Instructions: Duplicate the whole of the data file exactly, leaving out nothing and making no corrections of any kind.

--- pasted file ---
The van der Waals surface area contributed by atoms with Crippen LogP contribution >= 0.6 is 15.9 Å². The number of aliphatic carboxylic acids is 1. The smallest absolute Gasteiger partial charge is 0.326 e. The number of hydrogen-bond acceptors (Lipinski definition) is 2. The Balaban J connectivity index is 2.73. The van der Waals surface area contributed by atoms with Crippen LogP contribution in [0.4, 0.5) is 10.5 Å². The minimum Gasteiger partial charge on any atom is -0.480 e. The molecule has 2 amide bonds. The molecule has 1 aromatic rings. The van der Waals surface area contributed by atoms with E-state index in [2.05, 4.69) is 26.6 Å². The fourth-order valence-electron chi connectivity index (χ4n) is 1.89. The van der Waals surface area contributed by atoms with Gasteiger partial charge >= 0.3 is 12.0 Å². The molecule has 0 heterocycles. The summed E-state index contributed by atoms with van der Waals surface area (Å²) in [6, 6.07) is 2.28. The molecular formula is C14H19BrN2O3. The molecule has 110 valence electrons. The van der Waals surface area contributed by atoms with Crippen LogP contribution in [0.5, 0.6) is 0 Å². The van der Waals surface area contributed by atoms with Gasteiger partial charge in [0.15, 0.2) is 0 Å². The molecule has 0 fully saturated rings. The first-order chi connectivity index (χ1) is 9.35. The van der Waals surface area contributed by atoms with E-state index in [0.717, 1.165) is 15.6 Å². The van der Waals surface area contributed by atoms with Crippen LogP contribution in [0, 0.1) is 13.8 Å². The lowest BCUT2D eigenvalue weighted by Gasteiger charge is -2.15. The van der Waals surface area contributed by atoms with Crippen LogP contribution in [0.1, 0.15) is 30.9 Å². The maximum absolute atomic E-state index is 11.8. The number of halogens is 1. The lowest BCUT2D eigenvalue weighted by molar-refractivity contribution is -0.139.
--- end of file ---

The van der Waals surface area contributed by atoms with Crippen LogP contribution >= 0.6 is 15.9 Å². The number of aliphatic carboxylic acids is 1. The smallest absolute Gasteiger partial charge is 0.326 e. The number of hydrogen-bond acceptors (Lipinski definition) is 2. The Balaban J connectivity index is 2.73. The van der Waals surface area contributed by atoms with Crippen LogP contribution in [0.4, 0.5) is 10.5 Å². The minimum Gasteiger partial charge on any atom is -0.480 e. The molecule has 2 amide bonds. The molecule has 1 aromatic rings. The van der Waals surface area contributed by atoms with E-state index in [2.05, 4.69) is 26.6 Å². The fourth-order valence-electron chi connectivity index (χ4n) is 1.89. The van der Waals surface area contributed by atoms with Gasteiger partial charge >= 0.3 is 12.0 Å². The molecule has 0 heterocycles. The summed E-state index contributed by atoms with van der Waals surface area (Å²) in [6, 6.07) is 2.28. The molecular formula is C14H19BrN2O3. The molecule has 110 valence electrons. The van der Waals surface area contributed by atoms with Crippen LogP contribution in [0.5, 0.6) is 0 Å². The van der Waals surface area contributed by atoms with Gasteiger partial charge in [0.15, 0.2) is 0 Å². The molecule has 0 fully saturated rings. The first-order chi connectivity index (χ1) is 9.35. The van der Waals surface area contributed by atoms with E-state index in [0.717, 1.165) is 15.6 Å². The van der Waals surface area contributed by atoms with Crippen LogP contribution in [0, 0.1) is 13.8 Å². The lowest BCUT2D eigenvalue weighted by Gasteiger charge is -2.15. The van der Waals surface area contributed by atoms with Crippen LogP contribution in [0.1, 0.15) is 30.9 Å². The maximum absolute atomic E-state index is 11.8. The number of halogens is 1. The lowest BCUT2D eigenvalue weighted by molar-refractivity contribution is -0.139.